As to the "Three Worlds" of the title, Stradley suggested that this would be revealed over the course of the series. "I think the readers' interpretation of the title, 'AVP: Three World War,' may change between the beginning and the end of the series," he said. "At the outset, it definitely plays out as humans versus Aliens versus Predators, but by the end of the story it's clearly a three-way battle between the 'good' Predators (the hunting Predators we know from the films), the 'bad' Predators (the warlike, live-for-conquest clan introduced in the current 'Predator' series), and the Aliens.
"There are humans in the story, but their function is mostly to provide, well, human interest."
The Aliens and the Predator species are two very distinct extraterrestrial races, neither of which gets along especially well with Earthmen. As to what makes the rivalry and the interaction between these two species so compelling, Stradley said, "I have to chalk that up to the films. Both of the characters are visually compelling, and both were expertly established as truly "alien" entities - something that hadn't really been done in mainstream motion pictures before then."
He continued, "the Aliens are primal and pitiless - all teeth and claws - but with a level of 'intellect' that makes them more than mere animals. They're able to figure out things about us. They can anticipate us and, to a certain extent, our technology. Yet, as smart as they can be, there's no point of entry to their thought processes. You could never reason with them."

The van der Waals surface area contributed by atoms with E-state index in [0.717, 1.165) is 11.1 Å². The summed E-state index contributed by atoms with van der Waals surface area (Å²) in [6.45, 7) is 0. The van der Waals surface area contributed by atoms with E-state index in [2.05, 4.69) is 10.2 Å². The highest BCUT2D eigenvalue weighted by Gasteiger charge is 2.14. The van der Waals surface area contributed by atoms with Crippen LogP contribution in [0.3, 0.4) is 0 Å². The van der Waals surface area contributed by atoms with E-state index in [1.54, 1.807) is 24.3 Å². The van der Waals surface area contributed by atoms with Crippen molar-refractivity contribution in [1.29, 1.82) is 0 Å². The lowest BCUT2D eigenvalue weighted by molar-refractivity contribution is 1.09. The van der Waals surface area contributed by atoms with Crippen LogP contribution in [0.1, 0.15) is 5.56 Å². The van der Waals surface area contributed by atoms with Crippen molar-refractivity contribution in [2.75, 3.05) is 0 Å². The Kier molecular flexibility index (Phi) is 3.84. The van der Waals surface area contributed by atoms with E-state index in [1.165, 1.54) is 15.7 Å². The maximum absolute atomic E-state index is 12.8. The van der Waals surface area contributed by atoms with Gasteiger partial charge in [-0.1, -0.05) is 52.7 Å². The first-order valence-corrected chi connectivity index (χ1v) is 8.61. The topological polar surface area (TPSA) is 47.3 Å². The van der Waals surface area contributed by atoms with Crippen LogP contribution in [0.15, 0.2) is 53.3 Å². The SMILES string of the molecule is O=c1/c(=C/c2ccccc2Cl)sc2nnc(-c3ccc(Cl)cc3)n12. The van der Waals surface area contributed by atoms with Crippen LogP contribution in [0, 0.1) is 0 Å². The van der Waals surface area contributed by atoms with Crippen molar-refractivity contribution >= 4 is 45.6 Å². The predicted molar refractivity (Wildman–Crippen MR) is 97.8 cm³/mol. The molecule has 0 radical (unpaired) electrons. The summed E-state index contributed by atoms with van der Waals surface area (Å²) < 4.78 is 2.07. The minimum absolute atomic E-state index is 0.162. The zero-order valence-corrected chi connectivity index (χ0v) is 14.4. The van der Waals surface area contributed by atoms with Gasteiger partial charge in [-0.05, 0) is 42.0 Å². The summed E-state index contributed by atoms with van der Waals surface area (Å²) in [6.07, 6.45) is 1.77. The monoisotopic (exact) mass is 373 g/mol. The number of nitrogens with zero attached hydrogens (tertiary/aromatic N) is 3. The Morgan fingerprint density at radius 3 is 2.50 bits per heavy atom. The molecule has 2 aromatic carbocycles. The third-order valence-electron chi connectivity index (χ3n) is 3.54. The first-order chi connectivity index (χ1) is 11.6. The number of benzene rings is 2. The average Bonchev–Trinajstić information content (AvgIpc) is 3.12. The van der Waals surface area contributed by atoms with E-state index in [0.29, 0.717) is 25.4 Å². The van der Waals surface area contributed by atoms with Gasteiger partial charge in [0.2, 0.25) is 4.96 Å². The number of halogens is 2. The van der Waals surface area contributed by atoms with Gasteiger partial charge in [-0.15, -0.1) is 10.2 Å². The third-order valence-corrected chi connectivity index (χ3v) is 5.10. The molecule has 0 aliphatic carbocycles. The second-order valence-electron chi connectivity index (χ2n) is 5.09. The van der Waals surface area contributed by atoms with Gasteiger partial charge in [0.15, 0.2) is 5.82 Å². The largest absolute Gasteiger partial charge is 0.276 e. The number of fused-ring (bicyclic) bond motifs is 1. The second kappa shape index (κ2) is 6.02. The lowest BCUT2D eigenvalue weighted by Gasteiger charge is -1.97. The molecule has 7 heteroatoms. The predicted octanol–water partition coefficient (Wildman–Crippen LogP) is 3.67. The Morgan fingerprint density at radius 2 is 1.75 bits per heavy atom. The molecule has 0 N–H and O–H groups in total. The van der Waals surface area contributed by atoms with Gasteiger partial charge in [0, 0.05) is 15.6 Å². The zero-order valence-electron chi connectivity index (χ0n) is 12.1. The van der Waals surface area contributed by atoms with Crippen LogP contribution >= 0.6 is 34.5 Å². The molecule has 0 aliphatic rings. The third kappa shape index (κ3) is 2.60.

The Predators, by contrast, are "more like us," Stradley said. "We can find ground (small, small ground) for mutual understanding and acknowledgement. But it would be a mistake to think of them as just strange-looking humans. While they recognize that we're fellow sentient beings, that fact holds no fascination for them. It just means we're more of a challenge to hunt. Life isn't sacred to them, the thrill of the hunt and the kill is. They possess a certain appealing nobility, but we shouldn't forget that they really only want us for our skulls."
"Aliens vs. Predator: Three World War" finds Stradley bringing back the crossover franchise he helped create, having originated the "AVP" brand with the first comic miniseries after a brainstorming session that included fellow Dark Horse editor Chris Warner. "To give credit where credit is due, Chris Warner is the one who first said the words 'Aliens versus Predator,' setting off small electrical storms in the brains of everybody present," Stradley said. "But I got to write the first story." Nevertheless, returning to the characters at this time presented an unexpected challenge for the writer.
"I have to admit, this story took me a while to crack," Stradley continued. "I was pretty certain that I had used up the last of my 'AVP' ideas fourteen years ago when I wrote 'AVP: War,' so going into this new story, I was concerned about simply covering old ground. Fortunately, I've come up with some new ideas - and some new ideas have been provided by the current 'Aliens' and 'Predator' series.
"Coming back to the series wasn't something I ever planned on, but now that I'm required to come up with new material, yeah, I have found a few story ideas that I'd never previously considered. I'm telling you, though, it helps to have truly great raw material like Aliens and Predators to work with."